1. re: nocharge

                              Thinking about it, it seems clear that Bayless just ignored the follow-up question and went on with his answer to the previous question.

                              1. re: nocharge

                                According to Bayless, it wasn't even an interview -- it was a few casual, off-the-cuff comments to a local food writer.

                        2. re: dunstable

                          I agree with Robert -- I was just going to post that the only fair comparison is to include the entire Bay Area (or at least, San Francisco and the East Bay) when comparing to Chicago.

                          1. re: Ruth Lafler

                            The difference to me is transit. You can get to most of Chicago using their trains and buses; a person without a car in SF will pretty much never set foot in, say, Albany. You can fairly argue that an SF person can easily use BART to get places... but that costs a lot more than the single fare it would cost you in NY or Chicago to get to the far reaches of the city.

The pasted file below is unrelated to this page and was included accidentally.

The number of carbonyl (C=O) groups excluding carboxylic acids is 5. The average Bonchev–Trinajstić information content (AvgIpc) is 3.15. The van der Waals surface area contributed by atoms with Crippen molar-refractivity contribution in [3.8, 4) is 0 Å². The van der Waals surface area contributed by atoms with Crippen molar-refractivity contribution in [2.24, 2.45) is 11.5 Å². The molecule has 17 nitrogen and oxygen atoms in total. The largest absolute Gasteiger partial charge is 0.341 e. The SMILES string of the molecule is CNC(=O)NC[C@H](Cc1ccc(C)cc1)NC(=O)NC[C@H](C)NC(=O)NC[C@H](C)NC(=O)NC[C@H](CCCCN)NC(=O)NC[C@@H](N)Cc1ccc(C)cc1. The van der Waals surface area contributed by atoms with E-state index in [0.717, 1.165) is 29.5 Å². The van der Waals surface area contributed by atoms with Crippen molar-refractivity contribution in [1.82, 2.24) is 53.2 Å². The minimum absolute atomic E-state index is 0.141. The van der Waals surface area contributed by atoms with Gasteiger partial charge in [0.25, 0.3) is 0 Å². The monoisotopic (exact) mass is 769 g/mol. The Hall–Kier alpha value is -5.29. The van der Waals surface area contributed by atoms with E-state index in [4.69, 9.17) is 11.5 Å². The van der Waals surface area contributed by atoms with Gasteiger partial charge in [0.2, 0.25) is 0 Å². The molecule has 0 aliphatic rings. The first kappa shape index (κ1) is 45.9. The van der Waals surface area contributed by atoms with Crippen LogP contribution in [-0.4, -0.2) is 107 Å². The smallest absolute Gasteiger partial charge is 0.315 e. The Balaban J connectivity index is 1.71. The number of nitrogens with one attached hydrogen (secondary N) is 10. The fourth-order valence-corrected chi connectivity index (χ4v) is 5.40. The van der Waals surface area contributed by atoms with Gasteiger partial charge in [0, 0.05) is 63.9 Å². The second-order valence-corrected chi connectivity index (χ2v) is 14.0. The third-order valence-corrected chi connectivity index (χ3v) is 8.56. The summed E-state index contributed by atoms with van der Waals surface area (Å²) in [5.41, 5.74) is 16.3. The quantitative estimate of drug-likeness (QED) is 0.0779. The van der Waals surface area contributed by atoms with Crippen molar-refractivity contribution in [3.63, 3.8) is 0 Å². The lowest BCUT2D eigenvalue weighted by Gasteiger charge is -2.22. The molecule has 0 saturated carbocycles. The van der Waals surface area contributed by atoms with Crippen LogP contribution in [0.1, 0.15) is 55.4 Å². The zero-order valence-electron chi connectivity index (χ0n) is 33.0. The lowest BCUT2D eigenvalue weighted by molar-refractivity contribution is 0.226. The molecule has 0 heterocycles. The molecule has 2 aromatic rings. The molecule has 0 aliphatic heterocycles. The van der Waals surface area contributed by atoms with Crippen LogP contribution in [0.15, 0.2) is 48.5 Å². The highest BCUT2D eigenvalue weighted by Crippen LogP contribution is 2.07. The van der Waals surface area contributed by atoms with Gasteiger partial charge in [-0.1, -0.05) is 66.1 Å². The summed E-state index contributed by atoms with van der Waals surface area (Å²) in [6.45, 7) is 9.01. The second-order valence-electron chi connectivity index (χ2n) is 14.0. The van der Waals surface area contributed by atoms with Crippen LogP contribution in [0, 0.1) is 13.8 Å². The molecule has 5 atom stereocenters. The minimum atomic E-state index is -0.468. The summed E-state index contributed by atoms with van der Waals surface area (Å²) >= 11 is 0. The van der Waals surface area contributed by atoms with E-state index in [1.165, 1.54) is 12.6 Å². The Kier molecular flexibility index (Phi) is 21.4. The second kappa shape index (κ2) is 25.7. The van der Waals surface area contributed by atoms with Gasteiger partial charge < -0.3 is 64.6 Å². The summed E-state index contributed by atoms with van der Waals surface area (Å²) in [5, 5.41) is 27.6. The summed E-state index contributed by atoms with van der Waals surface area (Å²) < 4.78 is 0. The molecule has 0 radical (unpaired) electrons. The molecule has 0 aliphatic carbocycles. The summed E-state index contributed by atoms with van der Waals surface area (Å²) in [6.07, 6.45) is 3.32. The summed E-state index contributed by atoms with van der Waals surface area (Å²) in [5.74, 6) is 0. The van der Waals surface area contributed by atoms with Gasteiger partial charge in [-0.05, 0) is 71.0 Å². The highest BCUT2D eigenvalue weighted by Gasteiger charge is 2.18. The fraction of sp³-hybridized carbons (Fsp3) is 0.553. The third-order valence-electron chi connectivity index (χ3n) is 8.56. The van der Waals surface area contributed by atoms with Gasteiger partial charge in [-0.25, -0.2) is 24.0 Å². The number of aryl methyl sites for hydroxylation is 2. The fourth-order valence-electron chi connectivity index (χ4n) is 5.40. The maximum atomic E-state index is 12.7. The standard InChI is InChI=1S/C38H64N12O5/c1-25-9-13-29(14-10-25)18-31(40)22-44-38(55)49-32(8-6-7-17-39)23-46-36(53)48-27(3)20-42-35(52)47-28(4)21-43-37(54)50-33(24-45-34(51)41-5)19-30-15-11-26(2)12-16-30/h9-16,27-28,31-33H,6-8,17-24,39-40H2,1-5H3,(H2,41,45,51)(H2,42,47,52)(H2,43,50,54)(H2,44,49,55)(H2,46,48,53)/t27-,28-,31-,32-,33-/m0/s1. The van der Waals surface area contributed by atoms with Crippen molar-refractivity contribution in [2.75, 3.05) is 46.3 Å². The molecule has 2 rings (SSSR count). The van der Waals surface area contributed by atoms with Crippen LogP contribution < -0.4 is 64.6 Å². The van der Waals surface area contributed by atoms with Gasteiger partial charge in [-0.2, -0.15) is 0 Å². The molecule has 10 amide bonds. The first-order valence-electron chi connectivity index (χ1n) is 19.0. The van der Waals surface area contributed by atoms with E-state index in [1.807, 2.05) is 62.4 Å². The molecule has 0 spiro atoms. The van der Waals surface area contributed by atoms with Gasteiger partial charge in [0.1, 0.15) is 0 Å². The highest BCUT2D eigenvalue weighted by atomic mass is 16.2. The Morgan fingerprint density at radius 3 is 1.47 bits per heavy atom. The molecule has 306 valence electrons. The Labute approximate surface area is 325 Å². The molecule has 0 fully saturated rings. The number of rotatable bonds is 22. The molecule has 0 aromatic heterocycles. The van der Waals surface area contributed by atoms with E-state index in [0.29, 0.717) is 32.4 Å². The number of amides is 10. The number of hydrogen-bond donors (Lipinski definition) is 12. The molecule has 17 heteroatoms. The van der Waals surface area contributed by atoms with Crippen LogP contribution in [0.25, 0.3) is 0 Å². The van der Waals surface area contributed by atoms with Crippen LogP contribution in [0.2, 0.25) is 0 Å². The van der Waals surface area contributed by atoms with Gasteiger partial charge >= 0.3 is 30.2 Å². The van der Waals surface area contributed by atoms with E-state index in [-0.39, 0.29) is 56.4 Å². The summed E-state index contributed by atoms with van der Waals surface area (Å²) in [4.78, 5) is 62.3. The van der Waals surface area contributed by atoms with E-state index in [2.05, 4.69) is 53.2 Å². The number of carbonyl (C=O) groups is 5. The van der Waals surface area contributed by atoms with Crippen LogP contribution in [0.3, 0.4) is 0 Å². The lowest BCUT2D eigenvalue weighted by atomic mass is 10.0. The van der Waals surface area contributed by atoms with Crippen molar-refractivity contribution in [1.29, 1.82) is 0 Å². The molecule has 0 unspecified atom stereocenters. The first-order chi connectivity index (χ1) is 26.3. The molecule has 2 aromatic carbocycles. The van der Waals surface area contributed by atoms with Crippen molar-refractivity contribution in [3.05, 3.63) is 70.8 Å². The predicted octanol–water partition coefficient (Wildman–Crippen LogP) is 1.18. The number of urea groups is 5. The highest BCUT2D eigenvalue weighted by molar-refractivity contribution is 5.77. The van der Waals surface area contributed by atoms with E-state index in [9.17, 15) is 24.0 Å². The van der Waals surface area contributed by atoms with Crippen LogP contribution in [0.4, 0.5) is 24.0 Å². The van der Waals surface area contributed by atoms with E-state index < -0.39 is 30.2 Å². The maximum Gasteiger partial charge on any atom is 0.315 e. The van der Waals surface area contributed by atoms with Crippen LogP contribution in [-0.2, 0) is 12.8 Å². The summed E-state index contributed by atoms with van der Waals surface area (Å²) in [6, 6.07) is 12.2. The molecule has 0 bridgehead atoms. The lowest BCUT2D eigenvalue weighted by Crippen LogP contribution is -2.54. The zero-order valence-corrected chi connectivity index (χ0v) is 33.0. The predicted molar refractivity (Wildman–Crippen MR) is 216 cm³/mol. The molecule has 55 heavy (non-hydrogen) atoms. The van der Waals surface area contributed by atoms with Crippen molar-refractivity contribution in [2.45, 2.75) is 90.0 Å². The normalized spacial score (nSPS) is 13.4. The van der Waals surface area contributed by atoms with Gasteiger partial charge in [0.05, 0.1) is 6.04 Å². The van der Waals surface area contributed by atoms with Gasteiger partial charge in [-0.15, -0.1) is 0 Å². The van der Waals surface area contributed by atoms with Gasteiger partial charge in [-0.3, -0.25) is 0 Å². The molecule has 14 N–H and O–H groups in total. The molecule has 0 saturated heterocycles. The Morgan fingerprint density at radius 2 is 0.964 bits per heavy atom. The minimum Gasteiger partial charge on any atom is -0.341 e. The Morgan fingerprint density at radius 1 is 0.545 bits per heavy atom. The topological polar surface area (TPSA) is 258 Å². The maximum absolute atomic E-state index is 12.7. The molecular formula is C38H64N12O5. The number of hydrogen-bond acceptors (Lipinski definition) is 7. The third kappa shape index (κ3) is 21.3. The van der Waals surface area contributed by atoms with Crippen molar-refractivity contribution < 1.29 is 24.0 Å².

For that matter, for a lot of SFers, the East Bay may as well not exist, in sort of the same way New Jersey may as well not exist for Manhattanites, even though places like Hoboken and Jersey City are closer to Manhattan than most other parts of NYC are. I can't even get a lot of my friends to go to Oakland, never mind the rest of the Bay -- from this perspective, the idea that we should lump Walnut Creek or San Leandro in with San Francisco is unreasonable.

                            1. re: dunstable

                              I am originally from Chicago. The city itself is quite large and the surrounding metro area is vast. People do not routinely travel from the far north side to the south side just for a meal. Public transit is not all that great outside the city limits either, it's slow and you need to cover a lot of distance.